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At the port of Sète, Mr. Slimani, a tired 60-year-old, drags himself toward a shipyard job that has become more and more difficult to cope with as the years go by. He is a divorced father who forces himself to stay close to his family despite the schisms and tensions that are easily sparked off and that financial difficulties make even more intense. He is going through a delicate period in his life and, recently, everything seems to make him feel useless: a failure. He wants to escape from it all and set up his own restaurant. However, it appears to be an unreachable dream given his meager, irregular salary that is not anywhere near enough to supply what he needs to realize his ambition. But he can still dream and talk about it with his family in particular. A family that gradually gives its support to this project, which comes to symbolize the means to a better life. Thanks to its ingeniousness and hard work, this dream soon becomes a reality...or almost.... Written by
Venice Film Festival
Shooting was supposed to start in the summer of 2005 but one of the leading actors was sick, which resulted in a major delay. Thus, filming actually started on 5 September 2005 and was still running by 16 January 2006. The set was on a boat in the port of Sète for at least six weeks from October to December 2006. Outside temperatures were very low, as opposed to what they should have been if schedule could have been held. This led the production to set up large tents near the boat with heating systems for the actors and extras to remain comfortable between takes. See more »
[talking to Slimane about her husband]
Is that a family man ?
Never there for his kid.
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A long, intense and masterfully produced family drama
Cous Cous is set on the coast of Southern France in a coastal community where traditional industries are dying away. The void opening up with the decline of fishing and boat making industries is considerable, and the sprinkling of tourist interest in the area does little to salve these wounds. The malaise and despondency of the community is encapsulated in the person of Slimane, a taciturn divorcée who is told at the start of this film that he will henceforth receive only part-time employment at the scrapyard where he makes his living.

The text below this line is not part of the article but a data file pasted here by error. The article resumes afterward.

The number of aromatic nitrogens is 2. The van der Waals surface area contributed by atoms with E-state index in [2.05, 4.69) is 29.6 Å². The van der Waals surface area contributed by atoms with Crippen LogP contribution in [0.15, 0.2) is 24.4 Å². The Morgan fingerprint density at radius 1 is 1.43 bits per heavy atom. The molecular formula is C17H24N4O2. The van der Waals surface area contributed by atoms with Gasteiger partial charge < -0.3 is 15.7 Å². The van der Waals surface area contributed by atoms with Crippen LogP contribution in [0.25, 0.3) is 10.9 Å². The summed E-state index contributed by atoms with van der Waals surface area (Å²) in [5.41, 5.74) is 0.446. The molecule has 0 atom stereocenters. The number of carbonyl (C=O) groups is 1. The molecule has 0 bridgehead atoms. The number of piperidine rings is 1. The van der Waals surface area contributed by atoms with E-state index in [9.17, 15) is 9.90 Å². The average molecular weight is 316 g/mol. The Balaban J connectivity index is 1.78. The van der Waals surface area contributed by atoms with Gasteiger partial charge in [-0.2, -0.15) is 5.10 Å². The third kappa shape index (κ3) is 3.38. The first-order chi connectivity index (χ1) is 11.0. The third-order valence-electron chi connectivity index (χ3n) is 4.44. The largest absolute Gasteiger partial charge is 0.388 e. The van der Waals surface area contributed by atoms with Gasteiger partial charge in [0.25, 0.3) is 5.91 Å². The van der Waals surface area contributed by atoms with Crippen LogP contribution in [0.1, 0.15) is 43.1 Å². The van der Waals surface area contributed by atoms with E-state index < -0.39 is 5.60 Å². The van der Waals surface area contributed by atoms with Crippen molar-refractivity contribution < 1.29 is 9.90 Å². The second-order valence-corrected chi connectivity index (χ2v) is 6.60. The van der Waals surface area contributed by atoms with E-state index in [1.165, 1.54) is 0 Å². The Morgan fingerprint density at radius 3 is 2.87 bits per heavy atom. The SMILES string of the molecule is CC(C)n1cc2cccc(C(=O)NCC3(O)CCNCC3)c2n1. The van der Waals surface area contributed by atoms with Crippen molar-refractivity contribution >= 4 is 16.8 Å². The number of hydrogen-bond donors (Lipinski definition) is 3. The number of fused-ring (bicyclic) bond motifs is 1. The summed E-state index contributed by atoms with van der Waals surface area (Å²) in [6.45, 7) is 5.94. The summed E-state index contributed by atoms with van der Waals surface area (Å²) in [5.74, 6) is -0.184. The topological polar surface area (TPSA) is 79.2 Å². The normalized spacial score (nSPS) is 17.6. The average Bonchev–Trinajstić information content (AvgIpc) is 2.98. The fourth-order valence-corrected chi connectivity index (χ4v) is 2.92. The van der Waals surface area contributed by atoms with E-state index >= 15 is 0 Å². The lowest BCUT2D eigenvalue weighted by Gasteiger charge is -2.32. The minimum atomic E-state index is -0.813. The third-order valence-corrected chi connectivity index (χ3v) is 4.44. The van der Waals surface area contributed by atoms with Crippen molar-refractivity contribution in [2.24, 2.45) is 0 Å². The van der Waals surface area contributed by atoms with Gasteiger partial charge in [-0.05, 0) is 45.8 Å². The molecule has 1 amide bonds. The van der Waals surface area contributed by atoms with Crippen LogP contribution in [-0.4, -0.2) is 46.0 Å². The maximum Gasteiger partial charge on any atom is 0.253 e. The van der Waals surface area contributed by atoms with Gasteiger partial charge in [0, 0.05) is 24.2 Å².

In the early stages of the film we are also introduced to Slimane's large and diverse family. The family minus Slimane is first brought together for a meal of fish and couscous at the household of Souad, Slimane's former wife. This is the first of several long and engrossing commensal scenes. The rapid, witty dialogue and the skillful close-up camera-work filmed around and among the diners create a remarkable intimacy between the actors and the viewer, so that very soon we are immersed in the family's intrigues and laughing at their bawdy humour.
However, the family is more often in disharmony. The children yearn for Slimane and Souad to resolve their differences, but Slimane is living in a hotel elsewhere in town. The proprietor of the hotel is his new partner and her daughter, Rym, is a close friend. Slimane's children disapprove openly of this situation, but at the same time they have their own problems to face up to, especially the wayward behaviour of Hamid, one of Slimane's sons, who frequently cheats on his fragile wife.
Slimane's despondency intensifies in the wake of his enforced semi-retirement from the scrapyard: he regrets that his family is divided and wishes that he had used his life to create something, to create a legacy for his children. It is in the face of this despair and with the help of Rym, the daughter of the hotel proprietor, that Slimane resolves to create a restaurant on a derelict boat a restaurant for which his ex-wife will cook and which his children will serve in. Rather than turning the rest of the film into a modern-day fairytale, director Abdel Kechiche remains levelheaded and keeps his camera trained on the complex and often strained web of relationships amongst the family members of Slimane's divided family. It is a slow and difficult struggle for Slimane to realise his goal, but Kechiche shows little of the construction of this ship in this long (two and a half hours) film.
In the final stages of the film Slimane is desperate to secure funding for his project and decides to host a grand opening of the restaurant with many eminent local personalities on the guestlist. The dramas and calamities in the protracted finale seem somewhat at odds with the first two-thirds of the film, which is low on drama and feels unstaged (indeed there are many non-professional actors in the cast and probably a considerable amount of improvisation). Nevertheless, as Slimane struggles to ensure that the dinner reaches the diners and the grand opening morphs awkwardly into a long-drawn-out party, the film climbs to a thrilling crescendo and a devastatingly abrupt ending.
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